It’s been another controversial week on Planet football.
The Raheem Sterling penalty that never was. A Rangers statement complaining about the performance of referee Willie Collum in their game at St Mirren, whom they claim has an ‘underlying issue which needs to be addressed’. The threatened breakaway to form a European Super club league. Another coin throwing incident at Paisley, coming hot on the heels of the Neil Lennon situation at Tynecastle.
The Sterling penalty was bizarre. The player made no attempt to claim a spot kick in fairness to him, after he lost his balance in the box, in the match v Shakhtar, without any opponent touching him.
Might he though have gone to the ref and told him that he’d got the decision completely wrong? Might the nominated penalty taker, Gabriel Jesus have put the spot kick wide in a show of sportsmanship?
Slim chance as it turns out.
In professional football that kind of sporting behaviour is strictly for losers.
Rangers feeling the need to complain about referees will see fans of other clubs doubled up with laughter, having endured over a century of dodgy decisions when meeting the light blues.
Perhaps referees nowadays are less afraid of upsetting a club, which seems diminished in its influence. Perhaps of course they’re just doing their job and sometimes getting it wrong, as they frequently do with every other club.
The European Super League proposal, where the Uber clubs are threatening to depart from their own domestic competitions to suck up hundreds of millions of pounds of TV and sponsors cash, is simply taking us down a road which always seemed likely, once money began to dominate the game to the detriment of sporting integrity.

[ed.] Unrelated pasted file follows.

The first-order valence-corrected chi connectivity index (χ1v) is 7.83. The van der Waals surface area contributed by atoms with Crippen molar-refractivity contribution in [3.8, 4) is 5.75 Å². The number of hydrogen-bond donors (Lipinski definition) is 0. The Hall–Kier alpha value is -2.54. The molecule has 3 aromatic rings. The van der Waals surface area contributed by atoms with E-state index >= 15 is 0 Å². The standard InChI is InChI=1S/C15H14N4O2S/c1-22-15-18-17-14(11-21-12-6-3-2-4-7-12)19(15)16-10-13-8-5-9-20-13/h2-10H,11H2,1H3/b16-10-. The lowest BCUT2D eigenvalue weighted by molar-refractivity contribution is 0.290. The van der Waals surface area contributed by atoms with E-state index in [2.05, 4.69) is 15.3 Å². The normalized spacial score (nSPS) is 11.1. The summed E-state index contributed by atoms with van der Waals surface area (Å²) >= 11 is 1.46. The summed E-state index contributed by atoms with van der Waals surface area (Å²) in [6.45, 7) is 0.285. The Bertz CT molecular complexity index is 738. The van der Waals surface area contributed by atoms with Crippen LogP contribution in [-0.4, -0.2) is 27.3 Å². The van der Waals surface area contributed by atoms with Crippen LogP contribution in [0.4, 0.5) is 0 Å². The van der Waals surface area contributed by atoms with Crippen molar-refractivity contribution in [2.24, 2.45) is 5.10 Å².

It may meet resistance for the moment, but unless the television viewing bubble finally bursts, the game could be about to change in ways that will radically alter our present set up.
The top flight of English football without Manchester United or Liverpool, or Spanish football minus Barcelona and Real Madrid, will horrify the purists, and those who think that football is still a sport, as opposed to a big business, insatiably greedy for more revenue.
However, if the super rich clubs are determined, then Uefa and Fifa will find ways to accommodate them, or be damaged themselves in the process of trying to stop them.
The coin throwing situation must be tackled vigorously.
At Paisley last week Rangers player Alfredo Morelos was hit by a coin as he celebrated a goal. There are people in all walks of life who are incapable of controlling their emotions and resort to violent behaviour.
At a football stadium though, there are plenty of eyes to see these incidents.
If other fans stand by and do nothing then they too are culpable in situations which could lead to loss of sight or life.
I’m not suggesting that other fans attempt to tackle these individuals, but they’re duty bound to report them.
Lifetime bans should follow for the guilty.
Football can often make you laugh or cry. After this week’s events many folk might feel like doing both.